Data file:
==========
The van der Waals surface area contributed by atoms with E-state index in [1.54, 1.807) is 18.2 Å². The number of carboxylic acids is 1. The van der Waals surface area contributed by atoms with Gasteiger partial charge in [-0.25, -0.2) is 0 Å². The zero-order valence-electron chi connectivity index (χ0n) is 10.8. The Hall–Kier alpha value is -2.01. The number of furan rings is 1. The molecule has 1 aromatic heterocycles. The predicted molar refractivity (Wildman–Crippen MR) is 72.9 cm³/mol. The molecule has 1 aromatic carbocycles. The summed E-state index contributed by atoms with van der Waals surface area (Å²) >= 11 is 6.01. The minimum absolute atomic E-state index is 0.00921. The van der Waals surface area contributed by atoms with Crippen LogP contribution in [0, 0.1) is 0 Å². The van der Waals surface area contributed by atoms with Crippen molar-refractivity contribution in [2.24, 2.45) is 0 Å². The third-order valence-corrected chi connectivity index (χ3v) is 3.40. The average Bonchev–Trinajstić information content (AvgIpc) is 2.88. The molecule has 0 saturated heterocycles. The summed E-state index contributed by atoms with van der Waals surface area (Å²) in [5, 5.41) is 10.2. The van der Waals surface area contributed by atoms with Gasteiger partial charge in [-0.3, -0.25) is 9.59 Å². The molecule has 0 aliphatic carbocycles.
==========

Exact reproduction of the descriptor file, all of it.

The van der Waals surface area contributed by atoms with E-state index in [1.54, 1.807) is 18.2 Å². The number of carboxylic acids is 1. The van der Waals surface area contributed by atoms with Gasteiger partial charge in [-0.25, -0.2) is 0 Å². The zero-order valence-electron chi connectivity index (χ0n) is 10.8. The Hall–Kier alpha value is -2.01. The number of furan rings is 1. The molecule has 1 aromatic heterocycles. The predicted molar refractivity (Wildman–Crippen MR) is 72.9 cm³/mol. The molecule has 1 aromatic carbocycles. The summed E-state index contributed by atoms with van der Waals surface area (Å²) >= 11 is 6.01. The minimum absolute atomic E-state index is 0.00921. The van der Waals surface area contributed by atoms with Crippen LogP contribution in [0, 0.1) is 0 Å². The van der Waals surface area contributed by atoms with Crippen molar-refractivity contribution in [2.24, 2.45) is 0 Å². The third-order valence-corrected chi connectivity index (χ3v) is 3.40. The average Bonchev–Trinajstić information content (AvgIpc) is 2.88. The molecule has 0 saturated heterocycles. The summed E-state index contributed by atoms with van der Waals surface area (Å²) in [5, 5.41) is 10.2. The van der Waals surface area contributed by atoms with Gasteiger partial charge in [-0.3, -0.25) is 9.59 Å². The molecule has 0 aliphatic carbocycles.